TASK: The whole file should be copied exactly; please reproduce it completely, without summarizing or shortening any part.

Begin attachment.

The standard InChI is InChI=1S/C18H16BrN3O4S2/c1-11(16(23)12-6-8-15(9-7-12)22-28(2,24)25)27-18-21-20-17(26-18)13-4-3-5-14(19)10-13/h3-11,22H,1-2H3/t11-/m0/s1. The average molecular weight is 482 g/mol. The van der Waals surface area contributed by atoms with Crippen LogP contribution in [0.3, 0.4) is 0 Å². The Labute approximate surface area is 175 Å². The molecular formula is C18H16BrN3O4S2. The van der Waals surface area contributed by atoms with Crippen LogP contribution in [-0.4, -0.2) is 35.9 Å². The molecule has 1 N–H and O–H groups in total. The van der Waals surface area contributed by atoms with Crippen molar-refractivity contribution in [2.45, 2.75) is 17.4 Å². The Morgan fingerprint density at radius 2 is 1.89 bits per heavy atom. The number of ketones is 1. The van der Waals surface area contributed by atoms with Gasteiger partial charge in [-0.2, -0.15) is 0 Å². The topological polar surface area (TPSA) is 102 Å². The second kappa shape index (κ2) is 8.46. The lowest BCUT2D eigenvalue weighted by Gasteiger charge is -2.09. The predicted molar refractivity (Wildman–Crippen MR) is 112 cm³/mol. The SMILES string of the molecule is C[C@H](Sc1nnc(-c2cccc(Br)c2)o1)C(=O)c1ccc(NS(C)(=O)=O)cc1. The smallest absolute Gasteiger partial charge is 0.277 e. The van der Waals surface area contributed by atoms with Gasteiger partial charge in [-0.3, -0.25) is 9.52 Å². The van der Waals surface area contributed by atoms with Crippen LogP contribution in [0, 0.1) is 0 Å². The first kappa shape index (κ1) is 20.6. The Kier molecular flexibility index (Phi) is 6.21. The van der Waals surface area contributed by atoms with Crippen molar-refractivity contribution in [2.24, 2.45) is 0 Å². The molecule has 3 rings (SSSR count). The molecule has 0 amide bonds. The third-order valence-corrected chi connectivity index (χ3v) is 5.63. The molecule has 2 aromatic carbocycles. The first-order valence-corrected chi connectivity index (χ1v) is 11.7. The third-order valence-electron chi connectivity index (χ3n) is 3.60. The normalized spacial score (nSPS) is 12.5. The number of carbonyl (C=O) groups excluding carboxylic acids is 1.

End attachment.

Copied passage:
The standard InChI is InChI=1S/C18H16BrN3O4S2/c1-11(16(23)12-6-8-15(9-7-12)22-28(2,24)25)27-18-21-20-17(26-18)13-4-3-5-14(19)10-13/h3-11,22H,1-2H3/t11-/m0/s1. The average molecular weight is 482 g/mol. The van der Waals surface area contributed by atoms with Crippen LogP contribution in [0.3, 0.4) is 0 Å². The Labute approximate surface area is 175 Å². The molecular formula is C18H16BrN3O4S2. The van der Waals surface area contributed by atoms with Crippen LogP contribution in [-0.4, -0.2) is 35.9 Å². The molecule has 1 N–H and O–H groups in total. The van der Waals surface area contributed by atoms with Crippen molar-refractivity contribution in [2.45, 2.75) is 17.4 Å². The Morgan fingerprint density at radius 2 is 1.89 bits per heavy atom. The number of ketones is 1. The van der Waals surface area contributed by atoms with Gasteiger partial charge in [-0.2, -0.15) is 0 Å². The topological polar surface area (TPSA) is 102 Å². The second kappa shape index (κ2) is 8.46. The lowest BCUT2D eigenvalue weighted by Gasteiger charge is -2.09. The predicted molar refractivity (Wildman–Crippen MR) is 112 cm³/mol. The SMILES string of the molecule is C[C@H](Sc1nnc(-c2cccc(Br)c2)o1)C(=O)c1ccc(NS(C)(=O)=O)cc1. The smallest absolute Gasteiger partial charge is 0.277 e. The van der Waals surface area contributed by atoms with Gasteiger partial charge in [-0.3, -0.25) is 9.52 Å². The van der Waals surface area contributed by atoms with Crippen LogP contribution in [0, 0.1) is 0 Å². The first kappa shape index (κ1) is 20.6. The Kier molecular flexibility index (Phi) is 6.21. The van der Waals surface area contributed by atoms with Crippen molar-refractivity contribution in [2.24, 2.45) is 0 Å². The molecule has 3 rings (SSSR count). The molecule has 0 amide bonds. The third-order valence-corrected chi connectivity index (χ3v) is 5.63. The molecule has 2 aromatic carbocycles. The first-order valence-corrected chi connectivity index (χ1v) is 11.7. The third-order valence-electron chi connectivity index (χ3n) is 3.60. The normalized spacial score (nSPS) is 12.5. The number of carbonyl (C=O) groups excluding carboxylic acids is 1.